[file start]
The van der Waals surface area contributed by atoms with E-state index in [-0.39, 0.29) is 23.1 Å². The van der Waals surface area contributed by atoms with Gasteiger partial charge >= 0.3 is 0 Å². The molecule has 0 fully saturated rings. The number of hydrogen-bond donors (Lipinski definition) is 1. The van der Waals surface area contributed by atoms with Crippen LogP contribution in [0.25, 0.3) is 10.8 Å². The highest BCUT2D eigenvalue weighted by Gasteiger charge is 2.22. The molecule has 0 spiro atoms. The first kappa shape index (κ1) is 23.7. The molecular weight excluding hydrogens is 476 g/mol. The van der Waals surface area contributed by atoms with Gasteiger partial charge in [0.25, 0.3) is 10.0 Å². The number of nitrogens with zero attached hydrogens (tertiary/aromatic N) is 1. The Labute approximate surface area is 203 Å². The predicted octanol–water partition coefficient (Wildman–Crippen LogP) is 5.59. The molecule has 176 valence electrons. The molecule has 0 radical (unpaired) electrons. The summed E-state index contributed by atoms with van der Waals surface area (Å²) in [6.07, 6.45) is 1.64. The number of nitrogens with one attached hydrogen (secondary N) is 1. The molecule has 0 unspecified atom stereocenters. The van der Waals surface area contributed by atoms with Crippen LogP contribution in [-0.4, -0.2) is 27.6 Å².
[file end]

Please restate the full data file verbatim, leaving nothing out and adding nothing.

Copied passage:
The van der Waals surface area contributed by atoms with E-state index in [-0.39, 0.29) is 23.1 Å². The van der Waals surface area contributed by atoms with Gasteiger partial charge >= 0.3 is 0 Å². The molecule has 0 fully saturated rings. The number of hydrogen-bond donors (Lipinski definition) is 1. The van der Waals surface area contributed by atoms with Crippen LogP contribution in [0.25, 0.3) is 10.8 Å². The highest BCUT2D eigenvalue weighted by Gasteiger charge is 2.22. The molecule has 0 spiro atoms. The first kappa shape index (κ1) is 23.7. The molecular weight excluding hydrogens is 476 g/mol. The van der Waals surface area contributed by atoms with Gasteiger partial charge in [0.25, 0.3) is 10.0 Å². The number of nitrogens with zero attached hydrogens (tertiary/aromatic N) is 1. The Labute approximate surface area is 203 Å². The predicted octanol–water partition coefficient (Wildman–Crippen LogP) is 5.59. The molecule has 176 valence electrons. The molecule has 0 radical (unpaired) electrons. The summed E-state index contributed by atoms with van der Waals surface area (Å²) in [6.07, 6.45) is 1.64. The number of nitrogens with one attached hydrogen (secondary N) is 1. The molecule has 0 unspecified atom stereocenters. The van der Waals surface area contributed by atoms with Crippen LogP contribution in [-0.4, -0.2) is 27.6 Å².